Bone Mineral Changes During and After Lactation
FRANCO POLATTI, MD, EZIO CAPUZZO, MD, FRANCO VIAZZO, MD, ROSSELLA COLLEONI, MD and CATHERINE KLERSY, MD
From the Clinica Ostetrico-Ginecologica, Università di Pavia, and Biometry - Scientific Direction, IRCCS Policlinico San Matteo, Pavia, Italy.
Address reprint requests to: Franco Polatti, MD, Clinica Ostetrico-Ginecologica, IRCCS Policlinico San Matteo, Piazzale Golgi 2, 27100 Pavia, Italy, E-mail: firstname.lastname@example.org
Objective: To investigate variations in bone mineral density during lactation and throughout the 12 months after scheduled cessation of lactation in relation to the resumption of ovarian function.
Methods: Three hundred eight mothers who decided to lactate were scheduled to fully breast-feed for 6 months, followed by a 1-month weaning period, and then suppress lactation with cabergoline. Their bone mineral density variations were compared with those of a control group of nonlactating mothers during the first 18 months postpartum. Half the lactating women were given daily oral calcium supplements of 1 g in an open design.
Results: There was a significant progressive decrease in bone mineral density in lactating women over the first 6 months, followed by recovery of bone mass up to levels that at 18 months were higher than baseline. In nonlactating women, bone mineral density increased progressively after delivery, and at 18 months postpartum had increased by 1.1–1.9% compared with baseline. Compared with lactating women who resumed menstruation within 5 months of delivery, breast-feeding mothers with longer amenorrhea initially lost more bone, but they also gained significantly more bone after resumption of menses, so there were no differences at 18 months postpartum. Oral calcium supplementation decreased bone loss, but had only a transient effect.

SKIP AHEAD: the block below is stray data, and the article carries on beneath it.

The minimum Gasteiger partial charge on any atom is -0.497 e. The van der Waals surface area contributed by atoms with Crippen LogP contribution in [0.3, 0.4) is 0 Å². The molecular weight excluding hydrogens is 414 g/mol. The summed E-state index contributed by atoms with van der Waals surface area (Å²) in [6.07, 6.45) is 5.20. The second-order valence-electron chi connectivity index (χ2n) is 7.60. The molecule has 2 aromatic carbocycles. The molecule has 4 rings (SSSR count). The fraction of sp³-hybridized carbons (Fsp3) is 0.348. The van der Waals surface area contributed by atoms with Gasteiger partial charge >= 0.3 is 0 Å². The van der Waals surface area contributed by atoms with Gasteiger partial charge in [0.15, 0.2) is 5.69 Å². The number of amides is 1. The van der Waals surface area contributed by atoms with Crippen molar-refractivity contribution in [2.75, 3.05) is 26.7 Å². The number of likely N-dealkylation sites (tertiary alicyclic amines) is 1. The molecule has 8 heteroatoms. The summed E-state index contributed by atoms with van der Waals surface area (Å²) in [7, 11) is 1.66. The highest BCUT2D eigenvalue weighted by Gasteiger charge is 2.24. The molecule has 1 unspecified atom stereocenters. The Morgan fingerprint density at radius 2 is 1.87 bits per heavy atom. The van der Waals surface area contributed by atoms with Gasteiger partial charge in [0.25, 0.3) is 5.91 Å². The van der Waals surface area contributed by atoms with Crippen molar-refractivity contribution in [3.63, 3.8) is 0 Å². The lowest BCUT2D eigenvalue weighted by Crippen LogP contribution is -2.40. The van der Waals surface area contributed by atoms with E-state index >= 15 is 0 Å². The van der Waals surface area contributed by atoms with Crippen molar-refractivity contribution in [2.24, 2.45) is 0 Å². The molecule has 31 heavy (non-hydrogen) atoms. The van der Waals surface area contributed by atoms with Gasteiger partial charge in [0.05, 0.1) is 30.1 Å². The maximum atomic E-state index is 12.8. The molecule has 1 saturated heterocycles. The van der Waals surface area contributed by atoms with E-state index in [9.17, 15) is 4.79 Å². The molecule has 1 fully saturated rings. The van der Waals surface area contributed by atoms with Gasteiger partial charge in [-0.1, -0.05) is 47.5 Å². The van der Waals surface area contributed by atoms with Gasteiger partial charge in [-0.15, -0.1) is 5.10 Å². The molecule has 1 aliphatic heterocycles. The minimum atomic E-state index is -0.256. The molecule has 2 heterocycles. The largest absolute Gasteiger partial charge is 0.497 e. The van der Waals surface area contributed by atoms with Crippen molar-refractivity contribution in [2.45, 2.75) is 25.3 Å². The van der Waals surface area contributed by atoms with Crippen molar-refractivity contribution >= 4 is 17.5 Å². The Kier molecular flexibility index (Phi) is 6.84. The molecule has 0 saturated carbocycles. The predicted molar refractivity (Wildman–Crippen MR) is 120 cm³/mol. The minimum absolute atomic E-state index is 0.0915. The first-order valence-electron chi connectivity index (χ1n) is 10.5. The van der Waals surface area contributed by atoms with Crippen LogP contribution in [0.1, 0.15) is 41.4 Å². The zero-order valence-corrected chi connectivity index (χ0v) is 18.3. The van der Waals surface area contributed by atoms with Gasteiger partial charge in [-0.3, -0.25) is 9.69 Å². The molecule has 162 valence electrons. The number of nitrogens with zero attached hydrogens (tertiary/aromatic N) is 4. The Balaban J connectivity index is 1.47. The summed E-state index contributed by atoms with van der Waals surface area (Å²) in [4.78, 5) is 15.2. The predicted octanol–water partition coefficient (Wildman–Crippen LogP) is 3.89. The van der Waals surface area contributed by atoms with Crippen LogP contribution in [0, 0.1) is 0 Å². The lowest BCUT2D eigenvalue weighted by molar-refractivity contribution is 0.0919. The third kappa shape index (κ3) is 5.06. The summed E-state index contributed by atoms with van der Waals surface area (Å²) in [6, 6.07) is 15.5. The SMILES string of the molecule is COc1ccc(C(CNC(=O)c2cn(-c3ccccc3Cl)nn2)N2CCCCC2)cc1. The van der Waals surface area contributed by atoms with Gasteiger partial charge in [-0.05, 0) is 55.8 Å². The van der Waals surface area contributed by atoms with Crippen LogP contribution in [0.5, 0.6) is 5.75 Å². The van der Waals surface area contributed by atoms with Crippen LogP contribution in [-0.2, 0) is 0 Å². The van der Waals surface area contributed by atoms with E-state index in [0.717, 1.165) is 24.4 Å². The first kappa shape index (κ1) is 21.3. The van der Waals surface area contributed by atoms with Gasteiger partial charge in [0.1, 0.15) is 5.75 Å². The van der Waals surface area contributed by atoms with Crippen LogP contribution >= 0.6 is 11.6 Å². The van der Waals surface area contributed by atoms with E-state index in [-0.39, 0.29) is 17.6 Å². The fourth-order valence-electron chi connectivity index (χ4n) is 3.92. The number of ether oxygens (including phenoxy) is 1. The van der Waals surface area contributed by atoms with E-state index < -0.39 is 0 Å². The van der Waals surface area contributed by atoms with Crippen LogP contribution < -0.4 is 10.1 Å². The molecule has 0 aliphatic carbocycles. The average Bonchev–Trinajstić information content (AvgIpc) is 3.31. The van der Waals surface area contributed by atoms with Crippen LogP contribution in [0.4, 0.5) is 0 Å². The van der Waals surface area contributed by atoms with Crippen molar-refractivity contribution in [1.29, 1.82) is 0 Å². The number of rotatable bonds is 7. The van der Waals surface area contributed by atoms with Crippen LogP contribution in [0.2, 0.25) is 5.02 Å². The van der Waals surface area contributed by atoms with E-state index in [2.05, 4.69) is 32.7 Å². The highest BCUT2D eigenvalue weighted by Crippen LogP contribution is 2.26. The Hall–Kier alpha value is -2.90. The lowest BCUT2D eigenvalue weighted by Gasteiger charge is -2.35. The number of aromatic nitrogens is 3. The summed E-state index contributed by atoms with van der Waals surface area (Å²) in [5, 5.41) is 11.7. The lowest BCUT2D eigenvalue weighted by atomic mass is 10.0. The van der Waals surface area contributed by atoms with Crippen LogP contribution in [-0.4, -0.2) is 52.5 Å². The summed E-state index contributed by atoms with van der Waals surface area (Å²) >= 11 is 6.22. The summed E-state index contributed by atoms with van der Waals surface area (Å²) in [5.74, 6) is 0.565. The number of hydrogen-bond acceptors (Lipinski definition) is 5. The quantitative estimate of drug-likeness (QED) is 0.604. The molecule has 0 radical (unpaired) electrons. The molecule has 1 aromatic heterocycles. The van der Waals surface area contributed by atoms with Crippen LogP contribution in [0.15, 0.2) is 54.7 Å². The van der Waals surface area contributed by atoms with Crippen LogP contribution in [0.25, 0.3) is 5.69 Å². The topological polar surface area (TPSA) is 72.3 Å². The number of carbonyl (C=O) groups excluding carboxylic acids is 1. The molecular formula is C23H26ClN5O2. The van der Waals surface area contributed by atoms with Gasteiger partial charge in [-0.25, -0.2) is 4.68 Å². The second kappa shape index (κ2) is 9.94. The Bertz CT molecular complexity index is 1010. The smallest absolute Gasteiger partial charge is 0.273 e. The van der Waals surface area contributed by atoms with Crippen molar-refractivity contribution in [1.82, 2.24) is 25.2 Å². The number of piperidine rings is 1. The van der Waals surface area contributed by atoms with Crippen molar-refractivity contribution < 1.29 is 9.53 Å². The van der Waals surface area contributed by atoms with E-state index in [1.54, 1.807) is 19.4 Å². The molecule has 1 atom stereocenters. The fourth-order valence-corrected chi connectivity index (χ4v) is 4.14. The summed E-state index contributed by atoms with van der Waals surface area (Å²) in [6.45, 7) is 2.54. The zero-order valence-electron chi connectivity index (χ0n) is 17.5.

Conclusion: A scheduled lactation period of 6 months, followed by a 1-month weaning period, allowed bone mineral density to reach higher values compared with early postpartum, regardless of calcium supplementation and duration of postpartum amenorrhea.
Obstetrics & Gynecology 1999;94:52-56.
In recent years, much attention has been focused on bone mass, with the aim of developing strategies to prevent bone loss. Marked changes in calcium metabolism were reported during lactation,1 related to amount of breast milk produced, diet, and duration of lactation. The decrease in bone mineral density averages 4–6% during the first 6 months of lactation.2,3 Previous reports of changes in bone mass postpartum were contradictory, with diminished,4,5 unchanged,6,7 or increased bone mineral density.8 Such discrepancies likely result from different timing of measurements and differences in techniques to measure bone mineral density and anatomic sites evaluated in regard to the ratio of cortical to trabecular bone, typical of sites investigated. During lactation, the women have a period of considerable hypoestrogenemia, which negatively affects calcium and phosphate metabolism, as seen in amenorrhea,9,10 and is widely documented after menopause.11,12 During lactation the return of ovarian function varies greatly, so that remarkable differences in bone mass might develop among individuals. Most previous studies were limited by wide ranges in duration of lactation and weaning. To control for those variations, we investigated bone mass variations at well-defined time points postpartum with a fixed length of lactation and weaning.
The aim of this study was to investigate variations of bone mineral density during lactation and throughout the 12 months after the scheduled cessation of lactation, in relation to resumption of ovarian function and calcium supplementation.